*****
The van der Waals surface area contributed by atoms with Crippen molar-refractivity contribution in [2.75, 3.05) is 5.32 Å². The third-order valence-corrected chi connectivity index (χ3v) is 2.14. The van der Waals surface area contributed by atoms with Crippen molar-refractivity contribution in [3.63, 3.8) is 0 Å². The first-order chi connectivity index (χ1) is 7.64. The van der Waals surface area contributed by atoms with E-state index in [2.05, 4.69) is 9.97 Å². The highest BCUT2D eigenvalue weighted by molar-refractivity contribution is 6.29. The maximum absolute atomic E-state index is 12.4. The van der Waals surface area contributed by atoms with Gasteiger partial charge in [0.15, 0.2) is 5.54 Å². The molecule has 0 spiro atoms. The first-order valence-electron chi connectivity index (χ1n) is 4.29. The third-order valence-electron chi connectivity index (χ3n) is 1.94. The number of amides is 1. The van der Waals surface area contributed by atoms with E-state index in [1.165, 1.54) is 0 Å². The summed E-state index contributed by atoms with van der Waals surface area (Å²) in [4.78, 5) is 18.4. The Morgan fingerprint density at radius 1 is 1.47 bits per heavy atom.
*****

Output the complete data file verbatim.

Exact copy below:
The van der Waals surface area contributed by atoms with Crippen molar-refractivity contribution in [2.75, 3.05) is 5.32 Å². The third-order valence-corrected chi connectivity index (χ3v) is 2.14. The van der Waals surface area contributed by atoms with Crippen molar-refractivity contribution in [3.63, 3.8) is 0 Å². The first-order chi connectivity index (χ1) is 7.64. The van der Waals surface area contributed by atoms with E-state index in [2.05, 4.69) is 9.97 Å². The highest BCUT2D eigenvalue weighted by molar-refractivity contribution is 6.29. The maximum absolute atomic E-state index is 12.4. The van der Waals surface area contributed by atoms with Gasteiger partial charge in [0.15, 0.2) is 5.54 Å². The molecule has 0 spiro atoms. The first-order valence-electron chi connectivity index (χ1n) is 4.29. The third-order valence-electron chi connectivity index (χ3n) is 1.94. The number of amides is 1. The van der Waals surface area contributed by atoms with E-state index in [1.165, 1.54) is 0 Å². The summed E-state index contributed by atoms with van der Waals surface area (Å²) in [4.78, 5) is 18.4. The Morgan fingerprint density at radius 1 is 1.47 bits per heavy atom.